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Data for: Genome assembly, annotation, and SNP discovery of the blackstripe livebearer Poeciliopsis prolifica shed light on fish placenta evolution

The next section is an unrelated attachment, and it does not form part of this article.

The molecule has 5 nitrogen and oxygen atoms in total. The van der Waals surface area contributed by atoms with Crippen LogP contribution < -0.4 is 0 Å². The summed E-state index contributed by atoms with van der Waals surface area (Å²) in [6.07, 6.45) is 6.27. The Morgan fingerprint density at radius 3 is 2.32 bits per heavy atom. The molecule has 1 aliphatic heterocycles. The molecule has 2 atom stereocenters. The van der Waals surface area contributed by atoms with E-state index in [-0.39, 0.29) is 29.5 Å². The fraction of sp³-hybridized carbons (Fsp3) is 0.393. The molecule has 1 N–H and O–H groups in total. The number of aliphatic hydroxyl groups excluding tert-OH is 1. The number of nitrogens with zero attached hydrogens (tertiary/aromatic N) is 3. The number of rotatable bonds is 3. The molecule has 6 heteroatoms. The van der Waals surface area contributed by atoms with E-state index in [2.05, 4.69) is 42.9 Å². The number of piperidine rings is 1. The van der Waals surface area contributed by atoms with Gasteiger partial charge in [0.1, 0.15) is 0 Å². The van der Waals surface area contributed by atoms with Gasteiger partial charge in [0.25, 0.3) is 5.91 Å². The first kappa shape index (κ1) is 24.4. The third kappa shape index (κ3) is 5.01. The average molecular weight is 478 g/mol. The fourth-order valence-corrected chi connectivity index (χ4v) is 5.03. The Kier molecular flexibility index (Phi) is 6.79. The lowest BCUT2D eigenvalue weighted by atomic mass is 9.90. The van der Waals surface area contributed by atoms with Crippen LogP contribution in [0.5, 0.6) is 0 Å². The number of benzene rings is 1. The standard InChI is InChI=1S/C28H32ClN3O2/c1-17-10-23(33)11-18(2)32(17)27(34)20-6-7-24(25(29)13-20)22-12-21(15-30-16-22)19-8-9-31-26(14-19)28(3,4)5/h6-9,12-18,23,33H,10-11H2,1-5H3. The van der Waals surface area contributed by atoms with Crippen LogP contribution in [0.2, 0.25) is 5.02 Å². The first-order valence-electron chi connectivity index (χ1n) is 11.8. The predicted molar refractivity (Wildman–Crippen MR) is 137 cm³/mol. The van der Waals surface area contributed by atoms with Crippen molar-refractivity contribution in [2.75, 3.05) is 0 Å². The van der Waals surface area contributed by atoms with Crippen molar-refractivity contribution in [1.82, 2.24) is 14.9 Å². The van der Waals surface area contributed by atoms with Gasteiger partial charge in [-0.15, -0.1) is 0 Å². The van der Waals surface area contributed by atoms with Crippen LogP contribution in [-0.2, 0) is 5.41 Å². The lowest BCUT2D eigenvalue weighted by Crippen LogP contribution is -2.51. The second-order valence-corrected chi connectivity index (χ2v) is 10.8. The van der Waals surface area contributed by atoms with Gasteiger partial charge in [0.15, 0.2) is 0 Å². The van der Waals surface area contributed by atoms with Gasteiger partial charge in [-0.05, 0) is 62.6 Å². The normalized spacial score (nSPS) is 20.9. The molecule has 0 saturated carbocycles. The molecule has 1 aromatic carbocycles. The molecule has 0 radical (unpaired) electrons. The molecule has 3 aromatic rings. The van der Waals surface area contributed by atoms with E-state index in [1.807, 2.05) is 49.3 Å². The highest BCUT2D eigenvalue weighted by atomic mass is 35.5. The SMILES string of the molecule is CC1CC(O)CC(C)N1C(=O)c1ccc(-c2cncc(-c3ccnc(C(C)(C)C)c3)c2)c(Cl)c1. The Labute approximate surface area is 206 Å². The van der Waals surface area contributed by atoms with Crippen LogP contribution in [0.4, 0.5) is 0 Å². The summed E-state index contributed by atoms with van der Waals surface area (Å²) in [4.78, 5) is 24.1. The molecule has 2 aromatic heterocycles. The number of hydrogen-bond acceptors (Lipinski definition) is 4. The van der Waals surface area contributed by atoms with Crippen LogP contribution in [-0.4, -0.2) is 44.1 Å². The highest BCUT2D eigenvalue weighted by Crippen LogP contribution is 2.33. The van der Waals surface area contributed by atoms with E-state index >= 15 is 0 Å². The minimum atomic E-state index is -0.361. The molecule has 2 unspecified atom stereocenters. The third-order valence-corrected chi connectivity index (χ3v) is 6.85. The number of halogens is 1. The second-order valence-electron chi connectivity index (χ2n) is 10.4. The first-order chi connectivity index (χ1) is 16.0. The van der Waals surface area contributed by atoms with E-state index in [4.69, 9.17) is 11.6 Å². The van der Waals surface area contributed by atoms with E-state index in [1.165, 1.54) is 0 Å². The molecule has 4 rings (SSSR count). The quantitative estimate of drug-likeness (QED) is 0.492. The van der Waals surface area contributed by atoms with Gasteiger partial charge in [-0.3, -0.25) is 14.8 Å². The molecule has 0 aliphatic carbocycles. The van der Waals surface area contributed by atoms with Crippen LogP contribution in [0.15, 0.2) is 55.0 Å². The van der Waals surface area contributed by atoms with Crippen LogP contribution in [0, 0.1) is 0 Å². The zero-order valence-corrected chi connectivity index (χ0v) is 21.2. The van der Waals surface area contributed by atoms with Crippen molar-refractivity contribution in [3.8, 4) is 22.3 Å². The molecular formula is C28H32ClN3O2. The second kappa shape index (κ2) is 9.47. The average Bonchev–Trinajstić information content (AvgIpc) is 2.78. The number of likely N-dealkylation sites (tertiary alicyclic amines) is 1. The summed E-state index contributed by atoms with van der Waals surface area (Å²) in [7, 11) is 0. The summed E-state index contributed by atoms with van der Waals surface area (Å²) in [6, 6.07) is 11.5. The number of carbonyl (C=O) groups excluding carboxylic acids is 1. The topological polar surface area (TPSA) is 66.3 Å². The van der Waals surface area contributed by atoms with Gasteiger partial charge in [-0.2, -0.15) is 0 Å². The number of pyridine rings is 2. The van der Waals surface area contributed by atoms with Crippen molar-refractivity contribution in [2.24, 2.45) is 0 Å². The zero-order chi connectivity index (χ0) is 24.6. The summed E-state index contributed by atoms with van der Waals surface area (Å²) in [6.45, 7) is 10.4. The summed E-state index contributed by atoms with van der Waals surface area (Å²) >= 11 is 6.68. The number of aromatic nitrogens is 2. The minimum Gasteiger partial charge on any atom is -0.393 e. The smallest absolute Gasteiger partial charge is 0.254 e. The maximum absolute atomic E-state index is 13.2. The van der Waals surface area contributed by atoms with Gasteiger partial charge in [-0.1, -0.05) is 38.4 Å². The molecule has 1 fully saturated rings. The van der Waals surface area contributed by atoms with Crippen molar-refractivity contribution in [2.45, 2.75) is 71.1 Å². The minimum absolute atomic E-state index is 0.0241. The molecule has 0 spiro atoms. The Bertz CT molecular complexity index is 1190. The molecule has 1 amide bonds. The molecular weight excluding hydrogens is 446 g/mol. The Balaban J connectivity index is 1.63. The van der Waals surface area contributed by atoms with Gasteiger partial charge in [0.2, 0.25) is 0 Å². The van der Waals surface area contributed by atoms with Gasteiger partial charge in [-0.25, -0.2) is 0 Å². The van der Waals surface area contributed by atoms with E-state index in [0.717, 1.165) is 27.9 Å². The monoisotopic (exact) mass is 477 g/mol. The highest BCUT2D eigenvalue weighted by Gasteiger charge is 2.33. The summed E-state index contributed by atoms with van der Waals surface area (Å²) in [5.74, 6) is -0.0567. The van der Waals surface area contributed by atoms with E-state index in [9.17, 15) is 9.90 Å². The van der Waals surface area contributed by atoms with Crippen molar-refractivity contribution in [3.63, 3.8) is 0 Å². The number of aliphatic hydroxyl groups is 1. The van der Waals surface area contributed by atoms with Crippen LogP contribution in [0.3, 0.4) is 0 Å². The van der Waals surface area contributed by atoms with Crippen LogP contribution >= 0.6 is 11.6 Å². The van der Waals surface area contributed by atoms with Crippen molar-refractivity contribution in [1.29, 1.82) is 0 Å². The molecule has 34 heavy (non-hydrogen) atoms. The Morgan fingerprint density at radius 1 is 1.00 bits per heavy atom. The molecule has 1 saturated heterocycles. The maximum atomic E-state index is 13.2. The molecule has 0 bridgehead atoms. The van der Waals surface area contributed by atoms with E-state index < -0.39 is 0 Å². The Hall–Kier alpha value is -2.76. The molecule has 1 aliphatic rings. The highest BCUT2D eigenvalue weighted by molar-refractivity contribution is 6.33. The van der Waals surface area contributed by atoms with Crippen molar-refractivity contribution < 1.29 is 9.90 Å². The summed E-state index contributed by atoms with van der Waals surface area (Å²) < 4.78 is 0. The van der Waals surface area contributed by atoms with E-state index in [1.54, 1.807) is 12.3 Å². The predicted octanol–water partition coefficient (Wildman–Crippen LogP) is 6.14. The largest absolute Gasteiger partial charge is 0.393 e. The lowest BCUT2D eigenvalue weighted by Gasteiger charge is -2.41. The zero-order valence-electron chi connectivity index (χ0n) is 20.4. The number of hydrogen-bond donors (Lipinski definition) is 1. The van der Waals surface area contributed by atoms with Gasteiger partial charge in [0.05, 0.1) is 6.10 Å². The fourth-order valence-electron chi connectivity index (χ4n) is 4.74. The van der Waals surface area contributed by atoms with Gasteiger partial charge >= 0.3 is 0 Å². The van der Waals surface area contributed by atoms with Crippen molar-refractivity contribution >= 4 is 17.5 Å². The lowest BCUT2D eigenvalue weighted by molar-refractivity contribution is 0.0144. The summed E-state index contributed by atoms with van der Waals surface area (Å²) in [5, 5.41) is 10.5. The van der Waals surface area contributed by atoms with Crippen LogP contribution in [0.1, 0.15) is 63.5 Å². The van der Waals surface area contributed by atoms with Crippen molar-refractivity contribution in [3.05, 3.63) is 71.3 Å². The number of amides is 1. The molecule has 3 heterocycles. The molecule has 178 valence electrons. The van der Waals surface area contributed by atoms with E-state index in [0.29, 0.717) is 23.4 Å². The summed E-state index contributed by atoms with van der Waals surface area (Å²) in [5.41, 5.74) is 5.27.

Poeciliidae is a family of live-bearing fish in which some species fully provision eggs before fertilization (lecithotrophy) and some continue to provision embryos after fertilization (matrotrophy). The viviparous matrotrophic species have evolved a structure with functional similarity to the mammalian placenta. In placental mammals, the evolutionary innovation of placenta led to parental conflict, resulting in a phenomenon known as genomic imprinting. To investigate potential genome imprinting in placental fish, crosses from inbred lines are needed to track the parental allele transmission directions to estimate allele-specific expression. In this study, we developed two inbred lines of blackstripe livebearer Poeciliopsis prolifica, a placental Poeciliid whose embryos increase in dry mass by a factor of 7 during development. We reported a 674,152,735 Mbp genome assembly of Poeciliopsis prolifica in 504 contigs with excellent continuity (contig N50 7.7 Mb) and completeness (BUSCO score 97.2%). A total of 27,227 protein-coding genes were annotated from the merged data sets based on bioinformatic prediction and RNA sequencing and homology evidencesupport. Among them, 19,337 have informative SNPs between the two inbred lines, providing sufficient SNP density to infer allele-specific expression genome-wide. Phylogenomic analyses revealed that Poeciliopsis prolifica diverged from the guppy approximately 19 million years ago. Gene family analysis identified the rapid expansion of families with T-cell activation and other immune-related functions in Poeciliopsis prolifica, which may be functionally related to the evolution of the placenta. Our research provides the necessary resources and the genomic toolkit for investigating parental allele-specific gene expression, which will shed light on the evolution of the placenta and genomic imprinting.